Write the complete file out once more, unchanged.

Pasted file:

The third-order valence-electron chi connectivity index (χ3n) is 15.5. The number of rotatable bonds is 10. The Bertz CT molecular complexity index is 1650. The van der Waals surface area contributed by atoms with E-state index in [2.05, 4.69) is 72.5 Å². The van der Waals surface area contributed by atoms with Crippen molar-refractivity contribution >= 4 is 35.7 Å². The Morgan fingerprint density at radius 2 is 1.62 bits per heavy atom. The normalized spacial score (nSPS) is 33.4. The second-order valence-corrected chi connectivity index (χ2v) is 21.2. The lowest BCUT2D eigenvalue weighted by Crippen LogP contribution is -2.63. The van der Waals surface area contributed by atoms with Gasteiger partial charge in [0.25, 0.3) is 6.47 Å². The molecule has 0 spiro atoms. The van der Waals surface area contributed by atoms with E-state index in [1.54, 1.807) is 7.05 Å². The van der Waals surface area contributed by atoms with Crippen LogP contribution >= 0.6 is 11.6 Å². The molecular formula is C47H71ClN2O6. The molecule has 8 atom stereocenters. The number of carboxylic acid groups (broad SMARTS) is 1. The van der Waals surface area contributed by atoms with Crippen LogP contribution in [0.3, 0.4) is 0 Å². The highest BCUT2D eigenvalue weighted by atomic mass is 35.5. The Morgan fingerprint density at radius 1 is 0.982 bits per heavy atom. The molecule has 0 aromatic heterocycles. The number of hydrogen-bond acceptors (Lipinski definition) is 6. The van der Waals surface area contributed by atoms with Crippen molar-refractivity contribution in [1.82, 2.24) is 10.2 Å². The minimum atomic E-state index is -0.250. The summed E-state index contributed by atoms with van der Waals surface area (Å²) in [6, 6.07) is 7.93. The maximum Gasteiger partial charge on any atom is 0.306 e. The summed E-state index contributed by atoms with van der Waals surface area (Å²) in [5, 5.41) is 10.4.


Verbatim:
The third-order valence-electron chi connectivity index (χ3n) is 15.5. The number of rotatable bonds is 10. The Bertz CT molecular complexity index is 1650. The van der Waals surface area contributed by atoms with E-state index in [2.05, 4.69) is 72.5 Å². The van der Waals surface area contributed by atoms with Crippen molar-refractivity contribution >= 4 is 35.7 Å². The Morgan fingerprint density at radius 2 is 1.62 bits per heavy atom. The normalized spacial score (nSPS) is 33.4. The second-order valence-corrected chi connectivity index (χ2v) is 21.2. The lowest BCUT2D eigenvalue weighted by Crippen LogP contribution is -2.63. The van der Waals surface area contributed by atoms with Gasteiger partial charge in [0.25, 0.3) is 6.47 Å². The molecule has 0 spiro atoms. The van der Waals surface area contributed by atoms with E-state index in [1.54, 1.807) is 7.05 Å². The van der Waals surface area contributed by atoms with Crippen LogP contribution >= 0.6 is 11.6 Å². The molecular formula is C47H71ClN2O6. The molecule has 8 atom stereocenters. The number of carboxylic acid groups (broad SMARTS) is 1. The van der Waals surface area contributed by atoms with Crippen LogP contribution in [0.3, 0.4) is 0 Å². The highest BCUT2D eigenvalue weighted by atomic mass is 35.5. The Morgan fingerprint density at radius 1 is 0.982 bits per heavy atom. The molecule has 0 aromatic heterocycles. The number of hydrogen-bond acceptors (Lipinski definition) is 6. The van der Waals surface area contributed by atoms with Crippen molar-refractivity contribution in [1.82, 2.24) is 10.2 Å². The minimum atomic E-state index is -0.250. The summed E-state index contributed by atoms with van der Waals surface area (Å²) in [6, 6.07) is 7.93. The maximum Gasteiger partial charge on any atom is 0.306 e. The summed E-state index contributed by atoms with van der Waals surface area (Å²) in [5, 5.41) is 10.4.